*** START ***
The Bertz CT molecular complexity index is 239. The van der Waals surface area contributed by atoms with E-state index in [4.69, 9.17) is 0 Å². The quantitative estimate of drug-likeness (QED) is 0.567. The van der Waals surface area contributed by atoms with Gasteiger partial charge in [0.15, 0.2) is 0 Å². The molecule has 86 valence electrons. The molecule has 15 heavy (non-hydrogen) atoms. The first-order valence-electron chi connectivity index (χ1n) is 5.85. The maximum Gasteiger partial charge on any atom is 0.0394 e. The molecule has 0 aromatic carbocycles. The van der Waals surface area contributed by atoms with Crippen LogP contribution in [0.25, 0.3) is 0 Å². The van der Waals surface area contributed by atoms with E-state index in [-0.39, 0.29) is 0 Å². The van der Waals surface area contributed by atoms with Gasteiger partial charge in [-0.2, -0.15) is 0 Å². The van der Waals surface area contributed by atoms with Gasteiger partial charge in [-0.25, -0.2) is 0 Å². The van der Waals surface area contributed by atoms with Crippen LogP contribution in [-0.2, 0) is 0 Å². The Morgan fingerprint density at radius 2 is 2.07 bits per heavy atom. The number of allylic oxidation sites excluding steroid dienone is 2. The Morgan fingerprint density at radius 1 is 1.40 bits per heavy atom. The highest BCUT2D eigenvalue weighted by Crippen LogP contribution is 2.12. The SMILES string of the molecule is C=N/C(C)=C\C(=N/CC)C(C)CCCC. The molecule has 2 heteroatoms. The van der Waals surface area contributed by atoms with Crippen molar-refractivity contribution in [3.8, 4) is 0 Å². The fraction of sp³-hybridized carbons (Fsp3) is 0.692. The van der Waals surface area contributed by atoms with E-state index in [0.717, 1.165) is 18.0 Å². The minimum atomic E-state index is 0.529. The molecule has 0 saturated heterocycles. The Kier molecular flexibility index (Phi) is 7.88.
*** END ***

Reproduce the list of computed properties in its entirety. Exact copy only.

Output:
The Bertz CT molecular complexity index is 239. The van der Waals surface area contributed by atoms with E-state index in [4.69, 9.17) is 0 Å². The quantitative estimate of drug-likeness (QED) is 0.567. The van der Waals surface area contributed by atoms with Gasteiger partial charge in [0.15, 0.2) is 0 Å². The molecule has 86 valence electrons. The molecule has 15 heavy (non-hydrogen) atoms. The first-order valence-electron chi connectivity index (χ1n) is 5.85. The maximum Gasteiger partial charge on any atom is 0.0394 e. The molecule has 0 aromatic carbocycles. The van der Waals surface area contributed by atoms with Crippen LogP contribution in [0.25, 0.3) is 0 Å². The van der Waals surface area contributed by atoms with E-state index in [-0.39, 0.29) is 0 Å². The van der Waals surface area contributed by atoms with Gasteiger partial charge in [-0.2, -0.15) is 0 Å². The van der Waals surface area contributed by atoms with Gasteiger partial charge in [-0.25, -0.2) is 0 Å². The van der Waals surface area contributed by atoms with Crippen LogP contribution in [-0.2, 0) is 0 Å². The Morgan fingerprint density at radius 2 is 2.07 bits per heavy atom. The number of allylic oxidation sites excluding steroid dienone is 2. The Morgan fingerprint density at radius 1 is 1.40 bits per heavy atom. The highest BCUT2D eigenvalue weighted by Crippen LogP contribution is 2.12. The SMILES string of the molecule is C=N/C(C)=C\C(=N/CC)C(C)CCCC. The molecule has 2 heteroatoms. The van der Waals surface area contributed by atoms with Crippen molar-refractivity contribution in [3.8, 4) is 0 Å². The fraction of sp³-hybridized carbons (Fsp3) is 0.692. The van der Waals surface area contributed by atoms with E-state index in [0.717, 1.165) is 18.0 Å². The minimum atomic E-state index is 0.529. The molecule has 0 saturated heterocycles. The Kier molecular flexibility index (Phi) is 7.88.